Where to Find Good Stock Birds
Most new fanciers breed from their race team. It is an economical approach and reduces the number of birds one must own in order to race pigeons. Eventually, either an excellent pigeon distinguished himself and the fancier no longer wishes to risk him on the races but wants to exclusively breed from the bird in the hopes of producing another one or twelve exactly like the bird. Now you have crossed into the realm of the stock loft. The stock loft is the gene pool from which your future race birds will come. Winning usually starts in the stock loft. If you plant inferior seeds you will get an inferior plant. Start with inferior breeders you will usually get inferior racing pigeons. If you are going to invest in a stock loft, do your home work, do your research, search your various sources and get birds that have the potential to do well on the system you fly, the type of course you compete and at the distances you wish to concentrate on. You may even decide to keep two or three different families in the stock loft.
Auctions — You will find auctions at the conclusion of futurities, after the death of fanciers who don’t have descendants that wish to continue their hobby, on-line auctions almost daily and at shows. The birds will vary from young birds to older breeding pairs.
Commercial Breeders — These are the breeders that commercially breed and purchase stock solely for the purpose of selling children and grand children. You will often be able to visit them year round and find a supply of birds available for purchase. You will also be able to purchase entire young bird kits.
Friends — Trusted friends often give “gift” birds or breeders of excellent quality. On honest man/woman will take pride in the achievements of others from birds that came from them. When I use the term “friend” I am not throwing it around loosely.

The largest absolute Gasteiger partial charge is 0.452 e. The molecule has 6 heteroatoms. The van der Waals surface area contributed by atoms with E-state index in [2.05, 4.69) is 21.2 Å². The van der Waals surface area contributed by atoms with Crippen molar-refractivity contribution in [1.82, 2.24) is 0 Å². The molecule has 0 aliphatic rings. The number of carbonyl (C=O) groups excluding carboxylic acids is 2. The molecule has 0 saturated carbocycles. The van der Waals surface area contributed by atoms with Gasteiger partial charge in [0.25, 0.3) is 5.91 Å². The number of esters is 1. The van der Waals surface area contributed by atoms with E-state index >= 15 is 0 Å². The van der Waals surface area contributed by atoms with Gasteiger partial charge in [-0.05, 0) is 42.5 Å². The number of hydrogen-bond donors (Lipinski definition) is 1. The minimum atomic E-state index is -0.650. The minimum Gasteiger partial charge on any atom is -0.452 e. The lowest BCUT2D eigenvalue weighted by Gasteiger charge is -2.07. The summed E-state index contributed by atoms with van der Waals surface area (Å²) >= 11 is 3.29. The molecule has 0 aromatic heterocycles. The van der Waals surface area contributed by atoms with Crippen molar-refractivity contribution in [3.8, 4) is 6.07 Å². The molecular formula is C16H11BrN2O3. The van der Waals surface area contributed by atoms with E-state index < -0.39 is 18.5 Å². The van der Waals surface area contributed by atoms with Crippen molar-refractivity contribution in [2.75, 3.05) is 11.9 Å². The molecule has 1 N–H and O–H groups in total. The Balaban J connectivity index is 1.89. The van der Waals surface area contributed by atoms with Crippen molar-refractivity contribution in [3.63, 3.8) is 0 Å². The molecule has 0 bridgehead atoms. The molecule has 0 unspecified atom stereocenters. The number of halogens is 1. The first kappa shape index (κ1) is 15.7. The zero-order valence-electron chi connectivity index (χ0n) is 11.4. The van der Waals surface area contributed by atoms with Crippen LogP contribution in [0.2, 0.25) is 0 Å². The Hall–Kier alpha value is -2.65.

Associates — These may be people you already know or just met from a pigeon club. In some clubs, members often volunteer to breed some young birds to get a fancier started in pigeons.
Established Fanciers — These are fanciers that have been competing for a number of years, with a proven family. You can usually get birds that are related and have a proven record or are out of proven performers.
Your race team — If a bird had proven themselves to score and compete on your own race team, it’s an excellent candidate for the stock loft, regardless of pedigree. It may prove to be an excellent breeder and if not, you have lost no investment.
1. Do your research. Select a strain or family that conforms to the way you want to fly pigeons and the goals you strive to achieve.
2. If you have decided on a family or strain, know the ancestors that were either champion performers or producers of champion performers within that strain.
3. Set a budget and buy the best quality within your budget and not the most quantity. One single superior breeder is far more valuable than a group of lesser value though excellent breeders. It’s much harder to breed “up” from a lower quality than to use breeding strategies to reproduce an already existing specimen
4. If you are going to spend money on young birds, buy a kit our group and fly them. There are traits a specimen may possess that only the basket and races can eliminate. They may look great in the hand but be worthless in traits necessary for racing. It’s far better to lose them before you invest time, money and talent on them in the stock loft.
5. Try to purchase related pigeons, rather than pigeons that are labeled as the same strain. Your chances of producing birds that are homozygous for the same traits increase dramatically and you should be able to attain a standard in the breeding loft more quickly.
6. Test Breed. If you already have proven breeders and are attempting to improve your stock, breed a new purchase to proven birds. If they do not produce your standard with proven birds, then you can discard them.
Where to Find Good Stock Birds By Domanski Family Loft